Today I took a private taxi with Bruno and the other passenger, lovely Sarita, to Trinidad in Central Cuba. The highway is dated but still good. A few cultivated areas under paddy. Past Cienfuegos, huge tracts of land, some till the horizon, were cultivated with sugar cane crop only. The main roads become local roads where horse driven carts and tractors on the road were common affair. Hitch hikers stand on roadsides with raised hands clutching some cash. In these parts, public transport is slow and limited and the locals depended on getting lifts from road users. I noticed a highway police vehicle, a white Fiat, stationed on one section of the main road. We stopped for fuel along the way, at someone’s house. At a petrol pump, the price was 1.5CUC/Litre. The journey brought us to the Caribbean coast all the way to Trinidad. Sarita invited me to her house for a visit as she handed her address to me. I was a maybe as Sarita only spoke Spanish. I had no confidence with my ability to communicate. Perhaps? She went off.
It was bright and sunny when I arrived in Trinidad in early evening. I checked into my pre-booked Casa (Nilda) on 518 Calle Frank Pais | Entre Piro Guinart y Fidel Claro. It was a great room with a balcony on two storey terrace building. From here, there were great views of the blue-green mountains and the tiled roofs of the colonial houses. The rooms were airy and unlike in Habana, not cramped between blocks of apartment buildings.
The whole old town is paved with cobbled stones. Unlike the close proximity of houses in Habana, most people rested indoors. The houses are spacious. However, the furnishing, like in Habana, bulky wooden furniture with wicker or rattan base is frequently used. I loved these furniture. Iron grilled windows protected any unwelcomed intruders. It also help keep some pet dogs at arm’s length from the street. As I walked through the streets past many pastel coloured houses, there is a sense of slow pace. There is no hurry to get to anywhere. I continued walking with curiosity, intrigue and new experiences. I was like a child again filled with glee and discovering new things. Trinidad is rich with great photographic opportunities. Churches, plazas, music, historical buildings and wonderful architecture and friendly locals are condensed into this one charming old town. This colonial town has it all.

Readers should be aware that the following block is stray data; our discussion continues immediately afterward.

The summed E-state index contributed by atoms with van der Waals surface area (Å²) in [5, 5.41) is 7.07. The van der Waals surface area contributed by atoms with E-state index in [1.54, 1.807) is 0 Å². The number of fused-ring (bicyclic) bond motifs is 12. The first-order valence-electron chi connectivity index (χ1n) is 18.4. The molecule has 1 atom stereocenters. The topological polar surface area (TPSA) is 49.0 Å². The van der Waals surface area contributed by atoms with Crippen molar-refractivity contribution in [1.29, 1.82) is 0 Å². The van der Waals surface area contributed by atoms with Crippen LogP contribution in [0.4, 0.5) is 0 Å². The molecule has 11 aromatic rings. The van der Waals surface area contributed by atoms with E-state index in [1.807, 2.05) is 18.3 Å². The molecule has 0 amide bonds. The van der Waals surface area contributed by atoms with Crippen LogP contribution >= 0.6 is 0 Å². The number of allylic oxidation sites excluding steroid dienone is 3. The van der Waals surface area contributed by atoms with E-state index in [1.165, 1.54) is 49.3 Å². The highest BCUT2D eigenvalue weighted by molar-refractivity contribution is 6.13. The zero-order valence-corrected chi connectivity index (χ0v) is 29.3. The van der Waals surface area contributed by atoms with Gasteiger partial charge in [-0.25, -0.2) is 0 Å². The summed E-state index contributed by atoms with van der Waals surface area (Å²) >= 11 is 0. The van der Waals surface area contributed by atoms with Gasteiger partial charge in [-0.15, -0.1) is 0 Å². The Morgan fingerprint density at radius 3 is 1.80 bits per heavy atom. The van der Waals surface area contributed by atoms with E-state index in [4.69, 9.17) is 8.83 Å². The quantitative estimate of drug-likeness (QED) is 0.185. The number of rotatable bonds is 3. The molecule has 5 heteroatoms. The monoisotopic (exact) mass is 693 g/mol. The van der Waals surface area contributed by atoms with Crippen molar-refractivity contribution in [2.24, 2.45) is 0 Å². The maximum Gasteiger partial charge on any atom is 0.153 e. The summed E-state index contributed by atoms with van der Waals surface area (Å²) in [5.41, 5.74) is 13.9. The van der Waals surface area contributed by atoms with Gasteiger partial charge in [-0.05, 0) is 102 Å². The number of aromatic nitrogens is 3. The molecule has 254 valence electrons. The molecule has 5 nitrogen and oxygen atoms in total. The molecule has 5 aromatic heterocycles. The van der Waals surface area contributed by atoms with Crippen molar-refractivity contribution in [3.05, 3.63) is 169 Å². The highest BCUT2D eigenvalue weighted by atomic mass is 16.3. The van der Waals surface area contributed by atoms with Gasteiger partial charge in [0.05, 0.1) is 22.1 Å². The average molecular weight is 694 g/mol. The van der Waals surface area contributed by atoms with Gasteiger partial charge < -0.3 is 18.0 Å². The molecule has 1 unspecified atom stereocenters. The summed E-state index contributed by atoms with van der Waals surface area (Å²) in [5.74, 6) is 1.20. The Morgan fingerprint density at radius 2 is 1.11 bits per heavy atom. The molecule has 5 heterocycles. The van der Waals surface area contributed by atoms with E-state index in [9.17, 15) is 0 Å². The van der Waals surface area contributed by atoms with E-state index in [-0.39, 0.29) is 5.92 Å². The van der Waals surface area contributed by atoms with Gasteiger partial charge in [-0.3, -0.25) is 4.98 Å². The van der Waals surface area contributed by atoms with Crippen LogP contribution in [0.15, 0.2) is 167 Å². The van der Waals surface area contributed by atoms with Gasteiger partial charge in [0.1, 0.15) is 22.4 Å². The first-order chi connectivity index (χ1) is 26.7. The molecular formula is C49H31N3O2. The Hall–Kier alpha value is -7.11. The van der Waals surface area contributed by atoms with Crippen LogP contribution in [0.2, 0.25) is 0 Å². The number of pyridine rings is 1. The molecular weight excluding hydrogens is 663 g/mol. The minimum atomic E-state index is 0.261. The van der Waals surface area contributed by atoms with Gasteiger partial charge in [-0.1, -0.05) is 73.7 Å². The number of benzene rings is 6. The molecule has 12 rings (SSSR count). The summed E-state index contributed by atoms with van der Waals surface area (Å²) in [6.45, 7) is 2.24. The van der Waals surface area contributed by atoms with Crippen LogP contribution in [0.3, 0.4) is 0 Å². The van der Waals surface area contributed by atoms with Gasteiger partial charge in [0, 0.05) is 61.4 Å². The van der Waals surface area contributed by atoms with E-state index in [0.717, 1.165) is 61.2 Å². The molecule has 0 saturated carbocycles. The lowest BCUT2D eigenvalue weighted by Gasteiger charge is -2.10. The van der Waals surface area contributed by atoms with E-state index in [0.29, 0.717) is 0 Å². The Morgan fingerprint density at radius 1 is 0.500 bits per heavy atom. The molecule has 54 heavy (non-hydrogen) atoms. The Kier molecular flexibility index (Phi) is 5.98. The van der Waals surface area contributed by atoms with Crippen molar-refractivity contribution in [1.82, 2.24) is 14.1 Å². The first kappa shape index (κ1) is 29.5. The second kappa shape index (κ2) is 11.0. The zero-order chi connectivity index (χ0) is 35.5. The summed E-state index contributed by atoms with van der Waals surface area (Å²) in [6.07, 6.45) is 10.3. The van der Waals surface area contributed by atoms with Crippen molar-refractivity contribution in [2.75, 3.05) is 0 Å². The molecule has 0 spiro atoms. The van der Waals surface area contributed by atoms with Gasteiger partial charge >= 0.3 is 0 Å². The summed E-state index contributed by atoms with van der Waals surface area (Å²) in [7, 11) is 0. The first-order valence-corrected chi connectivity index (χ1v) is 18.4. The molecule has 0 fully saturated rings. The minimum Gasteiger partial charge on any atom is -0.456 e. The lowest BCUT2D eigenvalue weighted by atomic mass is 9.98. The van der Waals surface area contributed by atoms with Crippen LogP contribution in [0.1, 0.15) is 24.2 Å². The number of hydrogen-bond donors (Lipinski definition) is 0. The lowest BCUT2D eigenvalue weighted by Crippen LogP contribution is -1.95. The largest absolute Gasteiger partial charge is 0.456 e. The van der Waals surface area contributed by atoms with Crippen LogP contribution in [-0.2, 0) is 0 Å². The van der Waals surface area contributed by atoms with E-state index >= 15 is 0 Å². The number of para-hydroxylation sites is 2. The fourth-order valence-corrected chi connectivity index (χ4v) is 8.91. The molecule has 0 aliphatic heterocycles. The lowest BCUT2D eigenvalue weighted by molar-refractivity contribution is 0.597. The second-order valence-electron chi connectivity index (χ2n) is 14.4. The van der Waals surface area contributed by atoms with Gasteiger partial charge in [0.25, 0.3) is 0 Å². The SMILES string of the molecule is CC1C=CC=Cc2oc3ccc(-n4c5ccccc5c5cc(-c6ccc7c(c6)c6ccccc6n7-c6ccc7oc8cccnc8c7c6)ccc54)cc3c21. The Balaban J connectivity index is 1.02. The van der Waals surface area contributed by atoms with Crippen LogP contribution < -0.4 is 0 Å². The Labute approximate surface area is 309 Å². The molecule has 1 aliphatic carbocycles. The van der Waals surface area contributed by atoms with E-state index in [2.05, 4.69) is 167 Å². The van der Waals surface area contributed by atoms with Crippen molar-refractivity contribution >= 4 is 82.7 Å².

Trinidad colonial town is a UNESCO heritage colonial town oozing with character, charm and old world nostalgia. It is magnificently located between the refreshingly green Escambray Mountains, Sierra del Escambray, in the north and the inviting Caribbean coast in the south. I could not wait to explore this wonderful town. The night was lit by the full moon. I ended at a small plaza with a church bell tower. A few people relaxed here with couples having private conversations. From here, I headed straight towards Plaza Mayor, the old towns’ centrepiece. It was simple. A small garden park flanked with tall swaying palm trees and sitting areas. At the plaza’s edge, a simple concrete church, the Iglesia Parroquial de la Satissima. A series of cascading stone steps led towards Casa de la Musica. Another of pastel hued row of houses snaked up the hill.
This evening I decided to have dinner with Senora Nilda, my host at the Casa. After a lovely dinner, I headed back, in the cool of the evening, to Plaza Mayor. Music filled the air. There were a few establishments with live musicians performing the distinct Cubano sounds – salsa and son music. Mostly tourist gathered on the stone steps at Casa de la Musica. They were not going thirsty as supply of drinks was provided by boys from various bars nearby.
I wandered off away from the plaza. It was quieter with only a few people on the streets. I tried a mojito. This was not a bar but an art shop away from the main drag. Portraits of Che hung on the walls. I returned and settled on the steps of the church for the day. The full moon brightened this atmospheric old town. Looked like all the tourist in town were here. It is a great place to wind down relax and listen to melodious Cubano music.